Home Mens Interest Protect Our Winters Hosts D.C. Lobby trip

Protect Our Winters Hosts D.C. Lobby trip


In August 2022, the Inflation Reduction Act was passed. This marked a significant step forward in climate legislation. However, the success of the IRA depends on the responsible development and deployment clean energy. This will require radical changes in the electric grid.

Last month, Protect Our Winters (POW) held a Lobby trip in Washington, D.C. Fourteen of POW’s athlete, scientist, and creative Alliance members, and five of POW’s Brand Alliance members showed up on the Hill to meet with Biden Administration agency officials and members of Congress. The trip’s purpose was to examine how to support IRA initiatives through promoting clean energy infrastructure, and expanding clean power transmission. 

“[POW is working at the federal level to try to] Remove barriers erected by local communities. Local communities don’t want to see big power lines going through [their community], but we need those power lines to bring clean energy from big solar wind farms to metropolitan areas or population centers where that energy is needed,” explains Gus Schumacher, an American cross-country skier and POW Alliance member.

The POW team holds their banner in front of the “Mountains and Clouds” sculpture at the United States Capitol campus. [Photo] Iz La Motte

Over the course two days, POW members attended 36 different meetings in total, including with 22 Democrats and 14 Republicans. Different Alliance members attended meetings that were relevant to them. Schumacher, for example, had the opportunity to meet with Rep. Mary Peltola, a member of Congress from Alaska, and Senator Lisa Murkowksi.

“I always feel like the meetings with Alaska representatives are cool,” Schumacher says. “It feels like they listen to me [as their own constituent]. POW met Rep. Peltola for the first time on this trip. She’s really fighting for salmon and sustainable fishing, and I think she could be a really good partner for POW in the future.”

Amie Engerbretson was another POW athlete who attended the June Lobby Trip. She is a professional skier of big mountains. Engerbretson, who joined POW as a member in 2016, has tried to use her skills in the mountains for climate advocacy.

“Going into the unknown with a lot of uncertainty and feeling very intimidated is a staple of my existence [as an athlete],” Engerbretson explains. “And I’ve learned that this is also a useful skill in climate advocacy. I used to always think that I didn’t belong in this conversation and didn’t belong in D.C. But what I learned along the way is that government and politics is for everyone.”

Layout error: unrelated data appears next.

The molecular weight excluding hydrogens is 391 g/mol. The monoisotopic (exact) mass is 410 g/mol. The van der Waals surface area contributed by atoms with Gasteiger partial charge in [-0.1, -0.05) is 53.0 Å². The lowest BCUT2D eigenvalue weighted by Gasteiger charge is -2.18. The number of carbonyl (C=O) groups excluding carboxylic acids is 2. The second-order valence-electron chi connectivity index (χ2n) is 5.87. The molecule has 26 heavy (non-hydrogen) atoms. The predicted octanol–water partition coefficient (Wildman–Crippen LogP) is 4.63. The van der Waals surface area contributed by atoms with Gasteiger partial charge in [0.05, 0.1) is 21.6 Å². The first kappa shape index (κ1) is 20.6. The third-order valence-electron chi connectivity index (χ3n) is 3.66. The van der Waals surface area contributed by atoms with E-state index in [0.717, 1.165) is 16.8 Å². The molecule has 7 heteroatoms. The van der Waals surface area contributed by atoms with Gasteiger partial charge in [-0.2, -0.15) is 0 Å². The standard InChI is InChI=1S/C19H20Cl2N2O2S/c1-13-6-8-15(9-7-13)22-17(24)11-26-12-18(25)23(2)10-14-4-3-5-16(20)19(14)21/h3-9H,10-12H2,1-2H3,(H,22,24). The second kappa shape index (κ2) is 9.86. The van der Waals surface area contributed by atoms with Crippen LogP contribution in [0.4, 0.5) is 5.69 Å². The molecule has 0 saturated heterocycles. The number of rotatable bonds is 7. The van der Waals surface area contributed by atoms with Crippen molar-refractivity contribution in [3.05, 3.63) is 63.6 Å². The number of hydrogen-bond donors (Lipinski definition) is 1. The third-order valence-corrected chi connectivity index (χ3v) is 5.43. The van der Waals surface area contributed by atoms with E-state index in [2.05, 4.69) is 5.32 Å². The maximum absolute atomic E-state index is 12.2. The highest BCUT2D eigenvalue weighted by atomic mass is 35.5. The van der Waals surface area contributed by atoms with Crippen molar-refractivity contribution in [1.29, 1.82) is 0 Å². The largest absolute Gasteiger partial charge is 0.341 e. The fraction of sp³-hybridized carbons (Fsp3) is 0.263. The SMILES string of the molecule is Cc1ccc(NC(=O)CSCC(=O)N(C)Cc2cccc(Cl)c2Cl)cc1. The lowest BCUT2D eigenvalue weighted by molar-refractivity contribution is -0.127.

Not only has Engerbretson found that she can have a voice in politics, she’s also aware that being a renowned athlete can help open doors.

Amie Engelbretson is embracing a brand new territory, the U.S. capital. [Photo] Iz La Motte

“POW gets really good meetings because people want to meet the athletes,” she says. “And the conversations tend to be really cool and engaging. Being in these meetings is really all about making a connection and trying to build a relationship… I find that lawmakers are intrigued by the POW athletes, [our] Experiences [our] They have a connection with their district. We have many stories and see a lot. This can be an exciting change-up for the lawmakers.”

Engerbretson was raised in Tahoe, California. He has observed how climate changes affect the recreational opportunities and economic foundations of mountain communities. Policies that can help small communities make the transition to clean energy are therefore important.

“The erraticness of the extreme winters and extreme droughts [where I live in Tahoe] is really stark and it’s continuing to change,” Engerbretson explains. “Yeah, my sport is being affected… but seeing my community and the economy of my community, it just seems like they’re bouncing on a thin wire that can snap at any moment.”

Motivated by her observations of climate change in the mountains and in her community, Engerbretson has drawn on POW’s knowledge and resources to develop the skills needed to find her lever of power and take action. POW, which has been lobbying for change at all levels of government since 2013, has now shifted its focus to systemic change.

“POW has become more and more focused over the years on really working at the systemic level [to initiate change],” Engerbretson says. “This involves working on legislation and realizing that policy is where real change and difference is made.”

POW will follow-up with newly-established contacts in D.C., as they continue to advance policies supporting the development and deployment clean energy initiatives.

Anneka Williams, a backcountry skiing enthusiast, scientist and writer, is inspired by her time in the mountains to write and care about the environment. Originally from Vermont’s Mad River Valley, Anneka is currently based in Salt Lake City.

Lobby trip in Washington D.C. Lobby Trip first appeared on Backcountry Magazine.

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